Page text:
TAIPEI, TAIWAN - A U.S. plan to steer Coast Guard vessels toward waters frequented by Chinese vessels will bulk up Washington's resolve to contain Beijing's maritime expansion without inviting a hot conflict, analysts believe.
The U.S. Coast Guard is "strategically homeporting significantly enhanced Fast Response Cutters" in the Western Pacific to protect the interests of the United States and "partners in the region," National Security Advisor Robert O'Brien said in a statement October 23. The timing is still being worked out, a U.S. Indo-Pacific Command spokesman said Monday.
Coast Guard vessels will check for any illegal, unreported and unregulated fishing that "threatens our sovereignty, as well as the sovereignty of our Pacific neighbors and endangers regional stability," O'Brien said.
China has the world's largest distant-water fishing fleet and its own enforcement vessels don't always follow the fleet's movement, Coast Guard Commandant and Admiral Karl Schultz said in October. And the U.S. plan is not just about fish, he said.
Increased U.S. Coast Guard activity will show China that the United States resolves to check Chinese activity in general without risking conflict the way that American naval ships would, experts believe. Coast guard vessels are seen widely as defensive while navy ships are fitted to launch attacks.
"It looks tamer [than the navy] but it also signals resolve to confront China," said Alan Chong, associate professor at the S. Rajaratnam School of International Studies in Singapore. The coast guard, he said, "is a way of signaling presence without running the risk of triggering a shooting incident between outright navies."
U.S. President Donald Trump's government, enmeshed in a series of disputes with his country's old Cold War foe, China, has raised the frequency of brief navy ship passages in a sea that China disputes with Taiwan and four Southeast Asian countries. It sells arms to some of China's rivals in that dispute, too, and it has stepped up Asian maritime collaboration with Western allies such as Japan.
President-elect Joe Biden will keep up pressure on China after he takes office next year, analysts believe.
Brunei, Malaysia, the Philippines, Taiwan and Vietnam vie with Beijing for sovereignty in the disputed waterway, the South China Sea. Backed by the world's third strongest armed forces, China has upset the other claimants since 2010 by landfilling tiny islets, in some cases for military use.
In September, three fast-response Coast Guard cutters reached Guam to replace older vessels, Schultz said in a speech October 20 to the Washington Foreign Press Center. Guam is closer to Asia compared to other U.S. ports. The vessels will provide "significantly increased capability and range to counter illegal activity, conduct search and rescue, and strengthen regional partnerships", Schultz said in the speech.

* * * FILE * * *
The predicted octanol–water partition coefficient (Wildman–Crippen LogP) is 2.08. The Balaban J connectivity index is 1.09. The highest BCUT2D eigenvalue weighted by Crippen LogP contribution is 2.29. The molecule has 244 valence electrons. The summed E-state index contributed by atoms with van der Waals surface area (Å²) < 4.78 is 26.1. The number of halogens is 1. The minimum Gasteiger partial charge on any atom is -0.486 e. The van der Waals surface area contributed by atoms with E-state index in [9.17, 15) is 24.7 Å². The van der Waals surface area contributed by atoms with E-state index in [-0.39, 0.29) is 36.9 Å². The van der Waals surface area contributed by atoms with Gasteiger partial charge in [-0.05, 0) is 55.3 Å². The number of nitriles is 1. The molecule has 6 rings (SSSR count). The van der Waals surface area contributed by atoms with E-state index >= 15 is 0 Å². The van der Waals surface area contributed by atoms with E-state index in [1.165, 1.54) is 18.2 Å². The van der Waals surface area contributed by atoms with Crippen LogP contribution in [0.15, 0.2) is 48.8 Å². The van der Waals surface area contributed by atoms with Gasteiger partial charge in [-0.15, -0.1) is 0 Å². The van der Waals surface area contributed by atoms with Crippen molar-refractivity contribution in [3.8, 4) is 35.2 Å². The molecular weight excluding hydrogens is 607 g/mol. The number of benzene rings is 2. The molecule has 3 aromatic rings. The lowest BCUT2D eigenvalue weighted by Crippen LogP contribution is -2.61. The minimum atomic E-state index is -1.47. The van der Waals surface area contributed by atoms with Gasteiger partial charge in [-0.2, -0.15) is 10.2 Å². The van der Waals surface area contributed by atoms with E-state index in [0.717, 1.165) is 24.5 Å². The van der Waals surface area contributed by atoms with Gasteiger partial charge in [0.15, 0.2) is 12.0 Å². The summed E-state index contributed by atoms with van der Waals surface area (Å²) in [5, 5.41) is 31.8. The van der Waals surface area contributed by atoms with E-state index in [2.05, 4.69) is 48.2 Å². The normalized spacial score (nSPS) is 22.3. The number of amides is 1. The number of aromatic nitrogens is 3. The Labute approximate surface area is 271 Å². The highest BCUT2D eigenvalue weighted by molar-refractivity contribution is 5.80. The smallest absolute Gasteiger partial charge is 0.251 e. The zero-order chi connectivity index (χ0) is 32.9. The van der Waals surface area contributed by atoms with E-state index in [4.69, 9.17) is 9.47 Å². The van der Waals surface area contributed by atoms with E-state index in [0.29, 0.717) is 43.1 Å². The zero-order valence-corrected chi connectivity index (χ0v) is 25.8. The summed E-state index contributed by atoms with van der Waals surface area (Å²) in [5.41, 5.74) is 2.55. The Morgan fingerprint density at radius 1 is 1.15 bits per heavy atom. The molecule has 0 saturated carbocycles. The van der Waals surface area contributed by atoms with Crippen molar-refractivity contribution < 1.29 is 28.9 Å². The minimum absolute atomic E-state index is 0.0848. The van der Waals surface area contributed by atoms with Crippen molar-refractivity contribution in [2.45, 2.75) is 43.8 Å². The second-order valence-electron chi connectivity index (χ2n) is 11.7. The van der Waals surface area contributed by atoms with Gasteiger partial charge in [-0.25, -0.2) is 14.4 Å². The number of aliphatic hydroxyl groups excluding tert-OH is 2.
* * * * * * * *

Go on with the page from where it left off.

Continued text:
China's distant-water fleet covers more than 4,600 flag vessels, Schultz said.
The U.S. Coast Guard is no stranger to Asia. Last year the cutters Stratton and Bertholf spent a combined 10 months in the Western Pacific checking on economic sanctions against North Korea and "capacity building" with fleets from Indonesia, Malaysia and the Philippines, Schultz said.
U.S. Coast Guard personnel are "doubling down with the Vietnamese" too, as the Southeast Asian country hopes to expand its coastal patrols five times, the admiral said. Vietnam regularly spars with China over maritime sovereignty, especially offshore oil.
The Coast Guard's Munro vessel joined the Rim of the Pacific 2020 naval exercises in August with nine other nations to strengthen relationships that are "critical to ensuring the safety of sea lanes and the security of the world's oceans," Schultz said.
China has not responded to the U.S. plans, but the state-run China Daily news website said in August two Chinese Coast Guard vessels traveled the North Pacific to "crack down on illegal fishing." The Chinese fleet has sent ships there since 2015.
The Chinese Coast Guard cites humanitarian rescues as a "pretext" for military activity, Chong said. But it usually keeps the navy away from disputed tracts.
"The Chinese are not putting up their grey ships up front," said Eduardo Araral, associate professor at the National University of Singapore's public policy school. "So, I think the U.S. is also learning from China that they don't want to put their navy in front of the militia. It's asymmetric, so they might as well put up their coast guard."
The "militia" refers to Chinese fishing fleets so large that other countries see them as de facto displays of military force.
Coast guards around the world normally work just to defend shorelines and nearby seas. The U.S. missions far from American waters might face legal questions eventually if they range too far, said Derek Grossman, a senior analyst with the U.S.-based Rand Corp. research institution.
"If it's possible, it's a great idea," he said. "I think if China is increasingly using its coast guard and fishing militia, keeping it at that level, coast guard to coast guard, is probably a good thing to avoid escalation."